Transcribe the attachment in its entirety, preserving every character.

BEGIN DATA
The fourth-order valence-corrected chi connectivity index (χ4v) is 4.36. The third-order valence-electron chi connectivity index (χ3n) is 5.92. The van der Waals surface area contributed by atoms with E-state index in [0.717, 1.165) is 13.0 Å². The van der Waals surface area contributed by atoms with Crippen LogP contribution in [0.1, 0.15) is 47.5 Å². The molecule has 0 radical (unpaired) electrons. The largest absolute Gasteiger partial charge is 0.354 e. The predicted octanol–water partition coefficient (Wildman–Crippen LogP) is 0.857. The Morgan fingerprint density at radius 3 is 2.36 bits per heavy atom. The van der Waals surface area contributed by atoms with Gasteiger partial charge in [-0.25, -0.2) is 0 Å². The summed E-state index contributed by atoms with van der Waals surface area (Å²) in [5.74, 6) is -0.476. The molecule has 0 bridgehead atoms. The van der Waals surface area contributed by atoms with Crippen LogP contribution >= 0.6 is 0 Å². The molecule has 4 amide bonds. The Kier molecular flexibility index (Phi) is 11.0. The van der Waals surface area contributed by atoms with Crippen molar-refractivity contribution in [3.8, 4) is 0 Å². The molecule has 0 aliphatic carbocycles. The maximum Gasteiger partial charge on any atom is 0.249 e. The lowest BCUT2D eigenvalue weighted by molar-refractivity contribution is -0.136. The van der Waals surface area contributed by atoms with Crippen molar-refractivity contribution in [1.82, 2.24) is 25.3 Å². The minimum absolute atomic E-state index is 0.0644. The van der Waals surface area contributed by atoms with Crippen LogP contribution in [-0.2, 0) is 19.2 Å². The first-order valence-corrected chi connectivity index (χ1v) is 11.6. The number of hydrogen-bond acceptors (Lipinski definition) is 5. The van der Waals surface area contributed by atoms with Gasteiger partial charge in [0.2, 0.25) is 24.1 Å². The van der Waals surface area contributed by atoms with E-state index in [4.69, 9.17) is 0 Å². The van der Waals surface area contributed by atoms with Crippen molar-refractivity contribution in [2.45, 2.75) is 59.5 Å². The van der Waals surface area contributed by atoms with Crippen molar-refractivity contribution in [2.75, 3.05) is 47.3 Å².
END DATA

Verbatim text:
The fourth-order valence-corrected chi connectivity index (χ4v) is 4.36. The third-order valence-electron chi connectivity index (χ3n) is 5.92. The van der Waals surface area contributed by atoms with E-state index in [0.717, 1.165) is 13.0 Å². The van der Waals surface area contributed by atoms with Crippen LogP contribution in [0.1, 0.15) is 47.5 Å². The molecule has 0 radical (unpaired) electrons. The largest absolute Gasteiger partial charge is 0.354 e. The predicted octanol–water partition coefficient (Wildman–Crippen LogP) is 0.857. The Morgan fingerprint density at radius 3 is 2.36 bits per heavy atom. The van der Waals surface area contributed by atoms with Gasteiger partial charge in [-0.25, -0.2) is 0 Å². The summed E-state index contributed by atoms with van der Waals surface area (Å²) in [5.74, 6) is -0.476. The molecule has 0 bridgehead atoms. The van der Waals surface area contributed by atoms with Crippen LogP contribution >= 0.6 is 0 Å². The molecule has 4 amide bonds. The Kier molecular flexibility index (Phi) is 11.0. The van der Waals surface area contributed by atoms with Crippen molar-refractivity contribution in [3.8, 4) is 0 Å². The molecule has 0 aliphatic carbocycles. The maximum Gasteiger partial charge on any atom is 0.249 e. The lowest BCUT2D eigenvalue weighted by molar-refractivity contribution is -0.136. The van der Waals surface area contributed by atoms with Crippen molar-refractivity contribution in [1.82, 2.24) is 25.3 Å². The minimum absolute atomic E-state index is 0.0644. The van der Waals surface area contributed by atoms with Crippen LogP contribution in [-0.2, 0) is 19.2 Å². The first-order valence-corrected chi connectivity index (χ1v) is 11.6. The number of hydrogen-bond acceptors (Lipinski definition) is 5. The van der Waals surface area contributed by atoms with Gasteiger partial charge in [0.2, 0.25) is 24.1 Å². The van der Waals surface area contributed by atoms with E-state index in [4.69, 9.17) is 0 Å². The van der Waals surface area contributed by atoms with Crippen molar-refractivity contribution in [2.45, 2.75) is 59.5 Å². The van der Waals surface area contributed by atoms with Crippen molar-refractivity contribution in [2.75, 3.05) is 47.3 Å².